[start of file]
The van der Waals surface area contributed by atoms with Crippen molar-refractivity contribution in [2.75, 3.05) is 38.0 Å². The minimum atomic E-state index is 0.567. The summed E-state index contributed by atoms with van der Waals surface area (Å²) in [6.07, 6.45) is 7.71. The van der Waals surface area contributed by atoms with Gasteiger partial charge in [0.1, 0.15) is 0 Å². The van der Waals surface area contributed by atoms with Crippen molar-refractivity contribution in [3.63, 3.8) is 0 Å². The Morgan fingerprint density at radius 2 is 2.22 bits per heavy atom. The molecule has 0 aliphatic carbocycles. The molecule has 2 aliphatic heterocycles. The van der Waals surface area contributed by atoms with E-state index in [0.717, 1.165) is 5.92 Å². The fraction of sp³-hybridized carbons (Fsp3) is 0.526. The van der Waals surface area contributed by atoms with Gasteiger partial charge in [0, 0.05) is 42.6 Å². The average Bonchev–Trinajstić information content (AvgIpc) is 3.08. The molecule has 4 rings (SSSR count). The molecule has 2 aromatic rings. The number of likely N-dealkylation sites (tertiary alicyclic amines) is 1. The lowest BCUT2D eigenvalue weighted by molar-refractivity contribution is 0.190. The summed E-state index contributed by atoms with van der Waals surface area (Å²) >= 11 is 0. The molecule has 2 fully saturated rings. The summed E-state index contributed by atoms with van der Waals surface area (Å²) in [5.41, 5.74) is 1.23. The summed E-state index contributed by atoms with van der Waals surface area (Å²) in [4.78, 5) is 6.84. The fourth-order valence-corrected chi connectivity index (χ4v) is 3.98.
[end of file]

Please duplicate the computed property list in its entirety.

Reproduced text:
The van der Waals surface area contributed by atoms with Crippen molar-refractivity contribution in [2.75, 3.05) is 38.0 Å². The minimum atomic E-state index is 0.567. The summed E-state index contributed by atoms with van der Waals surface area (Å²) in [6.07, 6.45) is 7.71. The van der Waals surface area contributed by atoms with Gasteiger partial charge in [0.1, 0.15) is 0 Å². The van der Waals surface area contributed by atoms with Crippen molar-refractivity contribution in [3.63, 3.8) is 0 Å². The Morgan fingerprint density at radius 2 is 2.22 bits per heavy atom. The molecule has 0 aliphatic carbocycles. The molecule has 2 aliphatic heterocycles. The van der Waals surface area contributed by atoms with E-state index in [0.717, 1.165) is 5.92 Å². The fraction of sp³-hybridized carbons (Fsp3) is 0.526. The van der Waals surface area contributed by atoms with Gasteiger partial charge in [0, 0.05) is 42.6 Å². The average Bonchev–Trinajstić information content (AvgIpc) is 3.08. The molecule has 4 rings (SSSR count). The molecule has 2 aromatic rings. The number of likely N-dealkylation sites (tertiary alicyclic amines) is 1. The lowest BCUT2D eigenvalue weighted by molar-refractivity contribution is 0.190. The summed E-state index contributed by atoms with van der Waals surface area (Å²) >= 11 is 0. The molecule has 2 fully saturated rings. The summed E-state index contributed by atoms with van der Waals surface area (Å²) in [5.41, 5.74) is 1.23. The summed E-state index contributed by atoms with van der Waals surface area (Å²) in [4.78, 5) is 6.84. The fourth-order valence-corrected chi connectivity index (χ4v) is 3.98.